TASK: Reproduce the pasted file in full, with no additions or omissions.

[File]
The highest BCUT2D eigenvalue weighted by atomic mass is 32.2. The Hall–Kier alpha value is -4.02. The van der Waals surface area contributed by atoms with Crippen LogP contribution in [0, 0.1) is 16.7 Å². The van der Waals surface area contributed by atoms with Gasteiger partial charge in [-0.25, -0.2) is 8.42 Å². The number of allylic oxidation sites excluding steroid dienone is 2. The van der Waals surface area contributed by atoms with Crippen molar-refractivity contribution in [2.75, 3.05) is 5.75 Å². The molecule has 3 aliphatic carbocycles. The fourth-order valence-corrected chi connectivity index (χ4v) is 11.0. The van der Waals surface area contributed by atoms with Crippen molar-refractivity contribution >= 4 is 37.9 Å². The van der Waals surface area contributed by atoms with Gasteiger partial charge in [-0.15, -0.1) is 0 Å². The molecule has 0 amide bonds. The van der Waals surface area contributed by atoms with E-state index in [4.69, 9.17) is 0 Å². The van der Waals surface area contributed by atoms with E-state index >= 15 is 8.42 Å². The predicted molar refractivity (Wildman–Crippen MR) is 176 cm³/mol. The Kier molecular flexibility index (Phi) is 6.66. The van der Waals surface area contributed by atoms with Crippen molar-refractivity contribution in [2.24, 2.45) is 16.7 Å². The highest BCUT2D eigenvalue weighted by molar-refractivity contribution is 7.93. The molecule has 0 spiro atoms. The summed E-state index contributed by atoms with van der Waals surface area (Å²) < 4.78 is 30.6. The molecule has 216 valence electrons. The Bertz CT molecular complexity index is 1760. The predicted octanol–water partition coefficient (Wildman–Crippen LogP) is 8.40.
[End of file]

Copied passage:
The highest BCUT2D eigenvalue weighted by atomic mass is 32.2. The Hall–Kier alpha value is -4.02. The van der Waals surface area contributed by atoms with Crippen LogP contribution in [0, 0.1) is 16.7 Å². The van der Waals surface area contributed by atoms with Gasteiger partial charge in [-0.25, -0.2) is 8.42 Å². The number of allylic oxidation sites excluding steroid dienone is 2. The van der Waals surface area contributed by atoms with Crippen molar-refractivity contribution in [2.75, 3.05) is 5.75 Å². The molecule has 3 aliphatic carbocycles. The fourth-order valence-corrected chi connectivity index (χ4v) is 11.0. The van der Waals surface area contributed by atoms with Crippen molar-refractivity contribution >= 4 is 37.9 Å². The van der Waals surface area contributed by atoms with Gasteiger partial charge in [-0.15, -0.1) is 0 Å². The molecule has 0 amide bonds. The van der Waals surface area contributed by atoms with E-state index in [4.69, 9.17) is 0 Å². The van der Waals surface area contributed by atoms with E-state index >= 15 is 8.42 Å². The predicted molar refractivity (Wildman–Crippen MR) is 176 cm³/mol. The Kier molecular flexibility index (Phi) is 6.66. The van der Waals surface area contributed by atoms with Crippen molar-refractivity contribution in [2.24, 2.45) is 16.7 Å². The highest BCUT2D eigenvalue weighted by molar-refractivity contribution is 7.93. The molecule has 0 spiro atoms. The summed E-state index contributed by atoms with van der Waals surface area (Å²) < 4.78 is 30.6. The molecule has 216 valence electrons. The Bertz CT molecular complexity index is 1760. The predicted octanol–water partition coefficient (Wildman–Crippen LogP) is 8.40.